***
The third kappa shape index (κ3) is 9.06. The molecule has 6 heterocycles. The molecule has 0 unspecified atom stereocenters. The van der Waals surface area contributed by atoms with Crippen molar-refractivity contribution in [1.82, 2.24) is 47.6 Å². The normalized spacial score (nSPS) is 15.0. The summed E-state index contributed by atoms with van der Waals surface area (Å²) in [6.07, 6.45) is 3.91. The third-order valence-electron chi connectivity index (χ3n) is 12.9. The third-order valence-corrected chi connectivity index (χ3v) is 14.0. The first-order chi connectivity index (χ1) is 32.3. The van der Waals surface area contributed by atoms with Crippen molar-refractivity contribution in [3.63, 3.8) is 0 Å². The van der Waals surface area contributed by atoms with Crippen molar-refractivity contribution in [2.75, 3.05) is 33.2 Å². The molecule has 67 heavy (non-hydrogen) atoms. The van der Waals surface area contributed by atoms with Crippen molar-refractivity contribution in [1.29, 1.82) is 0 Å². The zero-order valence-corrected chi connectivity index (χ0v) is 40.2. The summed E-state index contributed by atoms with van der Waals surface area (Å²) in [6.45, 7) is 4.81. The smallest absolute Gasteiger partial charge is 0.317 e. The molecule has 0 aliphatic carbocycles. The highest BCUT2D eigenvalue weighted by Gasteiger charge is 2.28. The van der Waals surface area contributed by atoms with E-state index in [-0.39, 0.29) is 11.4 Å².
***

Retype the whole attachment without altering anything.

The third kappa shape index (κ3) is 9.06. The molecule has 6 heterocycles. The molecule has 0 unspecified atom stereocenters. The van der Waals surface area contributed by atoms with Crippen molar-refractivity contribution in [1.82, 2.24) is 47.6 Å². The normalized spacial score (nSPS) is 15.0. The summed E-state index contributed by atoms with van der Waals surface area (Å²) in [6.07, 6.45) is 3.91. The third-order valence-electron chi connectivity index (χ3n) is 12.9. The third-order valence-corrected chi connectivity index (χ3v) is 14.0. The first-order chi connectivity index (χ1) is 32.3. The van der Waals surface area contributed by atoms with Crippen molar-refractivity contribution in [3.63, 3.8) is 0 Å². The van der Waals surface area contributed by atoms with Crippen molar-refractivity contribution in [2.75, 3.05) is 33.2 Å². The molecule has 67 heavy (non-hydrogen) atoms. The van der Waals surface area contributed by atoms with Crippen molar-refractivity contribution in [1.29, 1.82) is 0 Å². The zero-order valence-corrected chi connectivity index (χ0v) is 40.2. The summed E-state index contributed by atoms with van der Waals surface area (Å²) in [6.45, 7) is 4.81. The smallest absolute Gasteiger partial charge is 0.317 e. The molecule has 0 aliphatic carbocycles. The highest BCUT2D eigenvalue weighted by Gasteiger charge is 2.28. The van der Waals surface area contributed by atoms with E-state index in [-0.39, 0.29) is 11.4 Å².